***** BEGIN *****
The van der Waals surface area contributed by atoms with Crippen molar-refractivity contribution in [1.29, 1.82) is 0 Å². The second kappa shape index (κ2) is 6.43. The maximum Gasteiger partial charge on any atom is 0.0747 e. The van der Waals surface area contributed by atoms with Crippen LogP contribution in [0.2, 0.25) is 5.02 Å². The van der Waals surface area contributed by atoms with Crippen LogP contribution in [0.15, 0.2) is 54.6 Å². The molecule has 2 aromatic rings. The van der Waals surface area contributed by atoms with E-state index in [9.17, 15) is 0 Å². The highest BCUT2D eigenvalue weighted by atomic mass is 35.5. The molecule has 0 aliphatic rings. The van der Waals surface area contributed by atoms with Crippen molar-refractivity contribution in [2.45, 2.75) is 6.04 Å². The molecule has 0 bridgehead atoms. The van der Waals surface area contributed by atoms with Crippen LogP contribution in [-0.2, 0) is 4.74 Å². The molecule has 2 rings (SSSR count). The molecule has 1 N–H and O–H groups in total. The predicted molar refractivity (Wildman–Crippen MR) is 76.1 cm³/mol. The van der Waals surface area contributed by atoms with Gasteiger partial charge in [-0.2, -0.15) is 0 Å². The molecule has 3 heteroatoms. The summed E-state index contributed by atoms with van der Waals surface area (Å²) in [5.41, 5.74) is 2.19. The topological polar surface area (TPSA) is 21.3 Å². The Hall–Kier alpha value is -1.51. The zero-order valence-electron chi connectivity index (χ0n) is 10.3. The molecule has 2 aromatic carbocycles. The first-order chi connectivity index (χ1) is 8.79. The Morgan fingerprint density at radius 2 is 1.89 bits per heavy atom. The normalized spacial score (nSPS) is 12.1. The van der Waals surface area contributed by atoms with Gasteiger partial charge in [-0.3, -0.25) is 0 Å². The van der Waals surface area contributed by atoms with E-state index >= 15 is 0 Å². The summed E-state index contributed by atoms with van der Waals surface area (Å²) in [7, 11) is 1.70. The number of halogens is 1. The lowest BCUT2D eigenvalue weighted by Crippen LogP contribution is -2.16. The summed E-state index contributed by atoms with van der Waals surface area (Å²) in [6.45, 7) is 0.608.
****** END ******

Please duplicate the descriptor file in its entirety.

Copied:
The van der Waals surface area contributed by atoms with Crippen molar-refractivity contribution in [1.29, 1.82) is 0 Å². The second kappa shape index (κ2) is 6.43. The maximum Gasteiger partial charge on any atom is 0.0747 e. The van der Waals surface area contributed by atoms with Crippen LogP contribution in [0.2, 0.25) is 5.02 Å². The van der Waals surface area contributed by atoms with Crippen LogP contribution in [0.15, 0.2) is 54.6 Å². The molecule has 2 aromatic rings. The van der Waals surface area contributed by atoms with E-state index in [9.17, 15) is 0 Å². The highest BCUT2D eigenvalue weighted by atomic mass is 35.5. The molecule has 0 aliphatic rings. The van der Waals surface area contributed by atoms with Crippen molar-refractivity contribution in [2.45, 2.75) is 6.04 Å². The molecule has 0 bridgehead atoms. The van der Waals surface area contributed by atoms with Crippen LogP contribution in [-0.2, 0) is 4.74 Å². The molecule has 2 rings (SSSR count). The molecule has 1 N–H and O–H groups in total. The predicted molar refractivity (Wildman–Crippen MR) is 76.1 cm³/mol. The van der Waals surface area contributed by atoms with Gasteiger partial charge in [-0.2, -0.15) is 0 Å². The molecule has 3 heteroatoms. The summed E-state index contributed by atoms with van der Waals surface area (Å²) in [5.41, 5.74) is 2.19. The topological polar surface area (TPSA) is 21.3 Å². The Hall–Kier alpha value is -1.51. The zero-order valence-electron chi connectivity index (χ0n) is 10.3. The molecule has 2 aromatic carbocycles. The first-order chi connectivity index (χ1) is 8.79. The Morgan fingerprint density at radius 2 is 1.89 bits per heavy atom. The normalized spacial score (nSPS) is 12.1. The van der Waals surface area contributed by atoms with Gasteiger partial charge in [-0.3, -0.25) is 0 Å². The van der Waals surface area contributed by atoms with E-state index >= 15 is 0 Å². The summed E-state index contributed by atoms with van der Waals surface area (Å²) in [7, 11) is 1.70. The number of halogens is 1. The lowest BCUT2D eigenvalue weighted by Crippen LogP contribution is -2.16. The summed E-state index contributed by atoms with van der Waals surface area (Å²) in [6.45, 7) is 0.608.